It’s safe to assume that if you’re living in or around the San Francisco Bay Area you’ve either visited or heard of the Exploratorium. In its sleek new home on Pier 15 in the city, it draws children and adults alike with its interactive exhibits on everything from optical illusions to soil biology and its friendly, please-touch-the-glass attitude. Cultivating curiosity and encouraging free play, the Exploratorium has retained many of its original exhibit concepts from when it first opened in 1969 at the Palace of Fine Arts. One such exhibit is the Tactile Dome, a sizeable geodesic dome in the center of the building, which in 1971 was created by August Coppola, the father of actor Nicolas Cage and brother of famed director Francis Ford Coppola. The original press release for the Tactile dome reads,
“The purpose is to disorient the sensory world so that the only sense the visitor can rely on is touch. The sensation is so outside ordinary experience that a few people panic. An attendant in a control panel can reach every part of the ant-hill like maze almost instantly.
Pre-opening visitors have compared the experience to being born again, turning yourself inside out head first, being swallowed by a whale, and inevitably, being enfolded in a giant womb.”
One of the original intentions of the tactile dome was to help people reconnect with the senses, such as touch, that often go underutilized in a world where sight is heavily favored above other types of perception. Furthering this sentiment, the Tactile Dome was part of a revolutionary form of immersive art in which the audience does not just view the art with their eyes, acting as a sort of receptacle for the artist’s message, but actually participates in the art and by doing so, becomes a part of it. After all, what better way to remind ourselves that art is meant to be felt than to ask an audience to literally feel it with their bodies?
For some, the effects of such sensory deprivation may go beyond just a cool experience to actually be therapeutic. My relationship with the Tactile Dome and with other dark, tunnel-like spaces is wholly positive. I have always been drawn to tunnels, mazes, and rabbit-holes for their ability to put me in a physical place where I am completely immersed in another world, whether it posses a creative narrative, like a dark ride at an amusement park, or be simply experiential, like the Tactile Dome. This immersion helps break down my rational mind and my ego, and engage with the space as if there is nothing separating us. Focus is increased, and unlike some, who feel a sense of panic when confined, I am calmer than ever when I am taken out of the stimulating and noisy external world. My creativity is heightened when the limits and judgments of the mind are gone, and I find it easy to slip into the world of play and make believe that is so essential for my own arts practice.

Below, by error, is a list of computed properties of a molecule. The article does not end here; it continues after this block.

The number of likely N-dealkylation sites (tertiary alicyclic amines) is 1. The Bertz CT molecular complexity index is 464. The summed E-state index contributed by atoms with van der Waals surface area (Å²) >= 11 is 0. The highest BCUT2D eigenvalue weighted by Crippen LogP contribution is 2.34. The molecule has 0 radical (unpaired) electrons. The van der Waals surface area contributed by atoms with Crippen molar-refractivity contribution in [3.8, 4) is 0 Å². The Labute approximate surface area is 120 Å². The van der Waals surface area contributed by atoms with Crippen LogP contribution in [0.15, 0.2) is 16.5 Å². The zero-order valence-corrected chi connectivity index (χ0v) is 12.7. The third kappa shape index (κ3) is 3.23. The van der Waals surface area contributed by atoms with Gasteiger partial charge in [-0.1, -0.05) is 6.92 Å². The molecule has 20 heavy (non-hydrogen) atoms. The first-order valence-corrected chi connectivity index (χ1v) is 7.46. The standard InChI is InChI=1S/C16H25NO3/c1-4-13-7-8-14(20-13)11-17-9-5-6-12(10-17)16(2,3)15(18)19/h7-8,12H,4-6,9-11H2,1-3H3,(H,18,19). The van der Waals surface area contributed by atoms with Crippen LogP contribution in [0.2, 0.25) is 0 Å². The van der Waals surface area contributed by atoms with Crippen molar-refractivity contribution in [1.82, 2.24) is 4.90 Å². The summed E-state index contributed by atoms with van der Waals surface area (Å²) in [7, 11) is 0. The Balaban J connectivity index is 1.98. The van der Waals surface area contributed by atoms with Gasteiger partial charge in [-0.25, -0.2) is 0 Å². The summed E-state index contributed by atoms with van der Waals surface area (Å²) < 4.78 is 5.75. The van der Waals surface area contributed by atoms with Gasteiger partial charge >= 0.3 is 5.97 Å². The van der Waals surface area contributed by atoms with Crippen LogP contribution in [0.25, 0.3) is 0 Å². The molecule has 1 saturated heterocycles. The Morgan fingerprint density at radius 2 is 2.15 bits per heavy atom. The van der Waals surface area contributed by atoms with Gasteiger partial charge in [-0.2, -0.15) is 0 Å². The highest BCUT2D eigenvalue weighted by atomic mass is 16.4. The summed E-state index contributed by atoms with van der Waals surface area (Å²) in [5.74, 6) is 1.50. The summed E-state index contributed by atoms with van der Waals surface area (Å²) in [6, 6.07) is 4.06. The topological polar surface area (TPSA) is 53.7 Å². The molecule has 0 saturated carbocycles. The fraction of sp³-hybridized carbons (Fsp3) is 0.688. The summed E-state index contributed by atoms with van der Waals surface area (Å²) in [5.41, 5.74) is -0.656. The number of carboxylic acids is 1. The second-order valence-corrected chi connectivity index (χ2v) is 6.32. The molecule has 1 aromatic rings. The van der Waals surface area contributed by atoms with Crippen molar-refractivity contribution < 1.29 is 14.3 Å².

My interest in dark tunnels manifests in a slightly obsessive scouring of the Internet for the most interesting and immersive tunnels, caves, and experiences out there. It has led to a pilgrimage to the Netherlands to visit one of the oldest amusement parks in the world renowned for its dark rides, to a musical mechanical robotic experience in a basement in Berlin, to scuba diving freshwater caves in the Yucatan, to crawling down manholes to explore the strangely beautiful world of Bay Area storm drains. Yet when it comes to experiential tunnel projects that are affordable and accessible, options are few and far between.
Located beneath a bar in Berlin, the now-defunct Peristal Singum used rabbit holes, visual and audio effects, and sensory exploration to challenge visitors to embark on a journey of the unknown and to effect them in visceral ways. From their website,
“For some, Peristal provides opportunity for intrinsic reflection with one self and surrounding environment. For other, it is simply an amusing experience of something different.
The one who is open for a change will find it in here.”
Part maze, part surreal art installation, the idea of the Peristal Singum was to both take participants completely out of their comfort zone and also ask them to reflect inwards, to trust themselves in a completely backwards and unfamiliar setting without relying on the common sense we use to navigate the above-ground world.
For those who are claustrophilic, for whom the idea of walking into pitch darkness to lose the sense of self does not trigger a sense of panic, I strongly advocate dark tunnels and immersive mazes as a part of creative therapy. It can be as simple as visiting the Tactile Dome in which there are no wrong turns and your experience is carefully monitored, or as adventurous as (safely) spelunking into caves. For those who are not physically able, blindfolding oneself as August Coppola did for weeks in preparation for writing his book about a character whose strongest sense is touch, can be an experience that creates deep and profound shifts in perspective and relationship to the self.